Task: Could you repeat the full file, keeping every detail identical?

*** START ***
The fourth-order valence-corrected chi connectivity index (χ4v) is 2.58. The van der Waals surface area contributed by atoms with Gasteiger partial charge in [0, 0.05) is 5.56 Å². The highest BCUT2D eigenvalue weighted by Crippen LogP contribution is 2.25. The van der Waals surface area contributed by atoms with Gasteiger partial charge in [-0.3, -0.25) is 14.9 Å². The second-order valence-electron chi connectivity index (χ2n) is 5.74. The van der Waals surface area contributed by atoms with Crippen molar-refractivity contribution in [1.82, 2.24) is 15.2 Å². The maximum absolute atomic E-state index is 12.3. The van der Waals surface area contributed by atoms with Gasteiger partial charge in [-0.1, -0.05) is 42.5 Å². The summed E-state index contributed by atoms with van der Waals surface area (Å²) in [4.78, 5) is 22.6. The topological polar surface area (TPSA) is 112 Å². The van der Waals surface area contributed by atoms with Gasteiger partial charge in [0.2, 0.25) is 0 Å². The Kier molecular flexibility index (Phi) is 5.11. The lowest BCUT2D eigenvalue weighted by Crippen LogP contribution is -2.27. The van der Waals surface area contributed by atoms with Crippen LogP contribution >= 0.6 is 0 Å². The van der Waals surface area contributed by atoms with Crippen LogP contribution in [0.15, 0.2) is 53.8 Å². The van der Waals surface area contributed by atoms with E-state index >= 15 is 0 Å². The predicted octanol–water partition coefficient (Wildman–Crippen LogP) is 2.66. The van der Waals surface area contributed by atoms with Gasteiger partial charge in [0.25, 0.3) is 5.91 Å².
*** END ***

The fourth-order valence-corrected chi connectivity index (χ4v) is 2.58. The van der Waals surface area contributed by atoms with Gasteiger partial charge in [0, 0.05) is 5.56 Å². The highest BCUT2D eigenvalue weighted by Crippen LogP contribution is 2.25. The van der Waals surface area contributed by atoms with Gasteiger partial charge in [-0.3, -0.25) is 14.9 Å². The second-order valence-electron chi connectivity index (χ2n) is 5.74. The van der Waals surface area contributed by atoms with Crippen molar-refractivity contribution in [1.82, 2.24) is 15.2 Å². The maximum absolute atomic E-state index is 12.3. The van der Waals surface area contributed by atoms with Gasteiger partial charge in [-0.1, -0.05) is 42.5 Å². The summed E-state index contributed by atoms with van der Waals surface area (Å²) in [4.78, 5) is 22.6. The topological polar surface area (TPSA) is 112 Å². The van der Waals surface area contributed by atoms with Gasteiger partial charge in [0.2, 0.25) is 0 Å². The Kier molecular flexibility index (Phi) is 5.11. The lowest BCUT2D eigenvalue weighted by Crippen LogP contribution is -2.27. The van der Waals surface area contributed by atoms with Crippen LogP contribution >= 0.6 is 0 Å². The van der Waals surface area contributed by atoms with Crippen LogP contribution in [0.15, 0.2) is 53.8 Å². The van der Waals surface area contributed by atoms with E-state index >= 15 is 0 Å². The predicted octanol–water partition coefficient (Wildman–Crippen LogP) is 2.66. The van der Waals surface area contributed by atoms with Gasteiger partial charge in [0.25, 0.3) is 5.91 Å².